Sometimes I dream of working a 9 to 5 job. Where I can SIT at a desk, wearing something other than a blue polo and khaki pants, and sip a cup of HOT coffee. I could have had such a job, or most any job for that matter, but I chose to become a retail pharmacist. When people ask me why I chose to become a pharmacist I don’t really have a good answer. To be honest, I kind of just picked it. Although I was always a really good student (if that was a paying gig, I’d be a permanent one) and loved to learn, I didn’t grow up aspiring to be anything in particular. But when it came down to it, I had to choose something so I chose to focus on a career that played to my strengths in math and science.
I breezed through pharmacy school. But all of the coursework in the world could not have prepared me for the hardships that come with the profession. I will assume that most of you reading this are like my typical customers: that you assume I am overpaid for counting pills and putting them in a bottle. But please allow me to tell you what a typical day in my shoes is really like (cue rant).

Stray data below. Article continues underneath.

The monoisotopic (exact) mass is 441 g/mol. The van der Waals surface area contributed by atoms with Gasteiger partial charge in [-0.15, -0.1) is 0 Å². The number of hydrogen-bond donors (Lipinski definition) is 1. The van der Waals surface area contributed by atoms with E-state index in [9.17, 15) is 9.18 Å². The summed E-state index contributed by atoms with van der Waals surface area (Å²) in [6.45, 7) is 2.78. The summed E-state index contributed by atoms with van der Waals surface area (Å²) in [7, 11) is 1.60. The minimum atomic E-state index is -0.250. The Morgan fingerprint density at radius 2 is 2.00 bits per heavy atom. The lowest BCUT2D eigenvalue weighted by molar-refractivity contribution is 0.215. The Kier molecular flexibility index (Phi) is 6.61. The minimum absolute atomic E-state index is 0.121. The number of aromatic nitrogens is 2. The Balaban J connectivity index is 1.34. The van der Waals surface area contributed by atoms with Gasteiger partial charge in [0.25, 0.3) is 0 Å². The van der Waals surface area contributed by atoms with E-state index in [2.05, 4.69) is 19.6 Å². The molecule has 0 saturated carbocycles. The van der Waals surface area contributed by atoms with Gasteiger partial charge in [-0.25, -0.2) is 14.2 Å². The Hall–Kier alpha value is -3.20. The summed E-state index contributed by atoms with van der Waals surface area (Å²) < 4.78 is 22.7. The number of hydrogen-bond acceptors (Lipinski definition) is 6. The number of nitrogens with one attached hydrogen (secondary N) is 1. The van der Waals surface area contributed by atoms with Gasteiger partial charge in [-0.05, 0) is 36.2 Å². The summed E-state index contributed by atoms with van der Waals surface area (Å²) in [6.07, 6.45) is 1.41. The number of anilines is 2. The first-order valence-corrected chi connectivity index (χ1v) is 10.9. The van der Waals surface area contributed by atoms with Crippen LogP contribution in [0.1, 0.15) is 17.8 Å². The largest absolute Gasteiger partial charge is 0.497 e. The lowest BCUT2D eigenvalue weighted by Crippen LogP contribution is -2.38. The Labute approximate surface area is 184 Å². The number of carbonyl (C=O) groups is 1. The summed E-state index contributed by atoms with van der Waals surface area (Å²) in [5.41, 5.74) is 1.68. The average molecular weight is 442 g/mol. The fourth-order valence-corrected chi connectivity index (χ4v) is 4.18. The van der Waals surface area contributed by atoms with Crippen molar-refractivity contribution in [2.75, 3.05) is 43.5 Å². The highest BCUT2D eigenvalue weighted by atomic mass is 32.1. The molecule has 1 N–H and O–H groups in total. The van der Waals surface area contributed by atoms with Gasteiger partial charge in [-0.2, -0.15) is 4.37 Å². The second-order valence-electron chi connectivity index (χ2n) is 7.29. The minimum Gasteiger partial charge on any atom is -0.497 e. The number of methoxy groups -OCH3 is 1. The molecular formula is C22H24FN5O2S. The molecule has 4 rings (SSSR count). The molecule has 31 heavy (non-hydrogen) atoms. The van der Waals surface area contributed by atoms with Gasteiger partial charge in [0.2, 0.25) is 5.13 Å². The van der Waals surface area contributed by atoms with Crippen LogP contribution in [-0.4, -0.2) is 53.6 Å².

I breezed through pharmacy school. But all of the coursework in the world could not have prepared me for the hardships that come with the profession.
Typically, I arrive to work 15-20 minutes early to prepare for the day. Mind you, this is unpaid time, but necessary for me to start my day with peace of mind. But that peace is instantly interrupted by the person standing outside the gate who simply “just has a question.” Who cares that I am juggling my coffee mug, work bag, and purse. Let me drop all of this and help you right now I think…Then I file the daily paperwork, start up all the equipment, and log-on all the registers so that I can open on time. But of course this isn’t good enough for the person in the drive thru, who obviously can’t see our posted hours, incessantly hitting the call button for service. I go over to “kindly” remind them that we are not open yet. At this point I wish that there were blinds I could hide behind to get some work done.
Who cares that I am juggling my coffee mug, work bag, and purse. Let me drop all of this and help you right now…